Update: Chinmay Murthy, the 5th grader representing Texas in the National Geographic Bee, did not move on past the preliminary round of the Bee. He missed a chance to qualify in the Top Ten by two questions. Murthy is vowing to try again next year.
Original Story (9:18 a.m.): Monday marks the start of the three-day National Geographic Bee in Washington D.C.
Dozens of students from across the country will participate in the competition. And this year an Austin fifth grader will represent the state of Texas.
For the past 25 years, the National Geographic Bee has been moderated by Alex Trebec. It’s a contest for students in grades four through eight, testing their knowledge about world geography. This year, Paragon Preparatory's Chinmay Murthy will represent the Lone Star State. It’s his first time competing in a geography bee. Murthy says geography is more than just locating a country or city on a map.
“There are tons of other things that could go into geography,” Murthy says. “A lot of stuff you think as different subjects goes into geography. There’s physical – types of land forms, definitions, cultural geography – like an ethnic group living where."
Murthy uses geography games and quizzes to study. He learns about U.S. geography in school, but says he taught himself a lot about world geography. He says his mother, Poornima, helps him study.
“My parents play a very prominent role in this,” he says. “My mom is the main driving force behind me studying. She asks me questions; she asks me current event questions, especially. And she has a done a lot for me. She’s gotten a lot of books that I find interesting and I should use."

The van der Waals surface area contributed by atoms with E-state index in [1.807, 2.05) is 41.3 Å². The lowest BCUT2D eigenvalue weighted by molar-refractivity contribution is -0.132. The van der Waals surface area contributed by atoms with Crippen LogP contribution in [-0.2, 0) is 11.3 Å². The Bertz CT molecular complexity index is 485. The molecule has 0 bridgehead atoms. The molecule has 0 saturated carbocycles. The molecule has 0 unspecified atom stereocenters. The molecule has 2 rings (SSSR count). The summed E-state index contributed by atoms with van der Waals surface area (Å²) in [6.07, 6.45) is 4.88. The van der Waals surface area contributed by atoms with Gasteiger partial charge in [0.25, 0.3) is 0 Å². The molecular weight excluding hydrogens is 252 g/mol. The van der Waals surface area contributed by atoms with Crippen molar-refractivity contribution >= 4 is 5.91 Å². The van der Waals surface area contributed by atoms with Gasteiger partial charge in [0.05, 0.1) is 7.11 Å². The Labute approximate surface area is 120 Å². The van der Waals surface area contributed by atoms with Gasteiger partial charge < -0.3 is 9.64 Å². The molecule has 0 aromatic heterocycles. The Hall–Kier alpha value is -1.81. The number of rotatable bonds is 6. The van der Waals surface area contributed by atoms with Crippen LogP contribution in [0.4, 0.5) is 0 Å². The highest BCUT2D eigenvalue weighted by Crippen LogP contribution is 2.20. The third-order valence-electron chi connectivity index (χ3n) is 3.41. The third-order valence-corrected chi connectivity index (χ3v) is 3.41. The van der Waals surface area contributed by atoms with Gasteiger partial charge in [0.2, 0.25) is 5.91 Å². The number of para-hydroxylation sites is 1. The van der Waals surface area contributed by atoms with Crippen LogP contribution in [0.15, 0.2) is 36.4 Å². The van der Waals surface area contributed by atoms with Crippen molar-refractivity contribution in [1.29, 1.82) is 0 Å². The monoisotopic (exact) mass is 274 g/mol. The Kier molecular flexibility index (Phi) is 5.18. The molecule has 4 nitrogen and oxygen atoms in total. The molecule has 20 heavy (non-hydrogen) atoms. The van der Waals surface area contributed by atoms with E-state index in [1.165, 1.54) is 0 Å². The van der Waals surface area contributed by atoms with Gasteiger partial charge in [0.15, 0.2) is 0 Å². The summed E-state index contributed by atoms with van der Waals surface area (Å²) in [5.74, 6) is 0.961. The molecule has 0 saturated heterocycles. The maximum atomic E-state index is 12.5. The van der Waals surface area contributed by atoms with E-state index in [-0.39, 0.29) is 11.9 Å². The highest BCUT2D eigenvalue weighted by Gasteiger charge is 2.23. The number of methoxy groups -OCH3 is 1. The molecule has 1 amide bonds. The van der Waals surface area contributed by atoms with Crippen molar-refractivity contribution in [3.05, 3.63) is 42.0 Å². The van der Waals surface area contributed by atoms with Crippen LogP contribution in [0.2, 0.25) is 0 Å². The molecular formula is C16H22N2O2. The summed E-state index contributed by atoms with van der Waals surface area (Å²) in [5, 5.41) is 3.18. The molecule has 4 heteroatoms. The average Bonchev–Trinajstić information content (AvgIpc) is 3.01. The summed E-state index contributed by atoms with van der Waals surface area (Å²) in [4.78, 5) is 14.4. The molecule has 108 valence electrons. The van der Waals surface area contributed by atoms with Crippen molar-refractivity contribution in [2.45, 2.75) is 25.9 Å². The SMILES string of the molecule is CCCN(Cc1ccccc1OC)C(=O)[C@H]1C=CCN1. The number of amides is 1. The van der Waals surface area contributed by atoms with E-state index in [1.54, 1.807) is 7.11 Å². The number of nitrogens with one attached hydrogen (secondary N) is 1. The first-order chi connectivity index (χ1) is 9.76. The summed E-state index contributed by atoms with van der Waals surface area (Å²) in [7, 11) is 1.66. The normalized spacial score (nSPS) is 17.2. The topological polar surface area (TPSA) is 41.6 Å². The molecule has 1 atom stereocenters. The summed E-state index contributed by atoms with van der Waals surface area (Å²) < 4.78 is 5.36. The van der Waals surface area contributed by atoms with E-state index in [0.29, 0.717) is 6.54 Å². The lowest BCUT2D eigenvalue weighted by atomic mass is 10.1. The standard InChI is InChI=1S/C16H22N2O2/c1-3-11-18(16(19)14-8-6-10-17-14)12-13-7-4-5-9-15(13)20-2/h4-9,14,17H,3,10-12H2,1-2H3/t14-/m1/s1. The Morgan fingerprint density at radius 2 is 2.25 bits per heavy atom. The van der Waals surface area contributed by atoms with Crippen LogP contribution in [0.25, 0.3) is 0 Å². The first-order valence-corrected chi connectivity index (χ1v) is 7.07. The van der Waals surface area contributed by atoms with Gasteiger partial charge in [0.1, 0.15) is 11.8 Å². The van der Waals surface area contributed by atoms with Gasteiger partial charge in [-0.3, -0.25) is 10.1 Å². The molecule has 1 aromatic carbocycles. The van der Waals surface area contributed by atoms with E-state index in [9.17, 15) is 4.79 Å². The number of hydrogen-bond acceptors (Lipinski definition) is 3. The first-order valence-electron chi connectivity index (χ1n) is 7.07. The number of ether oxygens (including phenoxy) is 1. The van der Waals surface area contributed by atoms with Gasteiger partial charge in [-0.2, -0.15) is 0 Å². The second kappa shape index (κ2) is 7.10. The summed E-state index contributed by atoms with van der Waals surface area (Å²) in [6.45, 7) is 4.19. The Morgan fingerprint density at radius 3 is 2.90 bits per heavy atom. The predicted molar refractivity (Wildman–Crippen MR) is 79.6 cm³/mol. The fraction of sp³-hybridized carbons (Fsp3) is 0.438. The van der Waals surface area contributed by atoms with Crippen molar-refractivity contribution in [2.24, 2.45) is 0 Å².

To qualify for the national championship, Murthy won his class geography bee and school geography bee. Then he took a test to qualify for the state contest. He won that too. Now he heads to Washington D.C. where he competes for a $25,o00 scholarship.
If Murthy wins, he also has a chance to represent the United Stations in the World Geography Bee in July. This year, it’s in St. Petersburg, Russia. Murthy can immediately list off facts about the city:
"It has a lot of history, a lot of rich history,” he says. “It was called Leningrad once and it was the capitol of Russia once. I want to learn what life was there."
Mary Lee Elden, Executive Director of the National Geographic Bee, says the more young people know about the world, the better.
“They’re going to be making decisions down the road about we handle our resources and what we do with other countries, and I think if they’re more aware of cultural aspects of other countries, of the environment, they’ll make better decisions," Elden says.
Heading into the Bee, Murthy says he’s confident – and he seems ready. I tested his knowledge on Friday. He answered every question with little hesitation:
KUT News: Which state includes part of the Sierra Nevada range, California or Massachusetts?
KUT News: Which state produces more coal, Washington or Kentucky?
KUT News Which country isn’t crossed by the prime meridian—France, Morocco or Spain?
KUT News: Sweet potatoes are grown east of Lake Albert in which country, Uganda or Mongolia?
Afterwards, Murthy quizzed me. I got two out of three correct—but I’m pretty sure he was going easy on me.
Want to test your own knowledge of geography? Take our quiz here!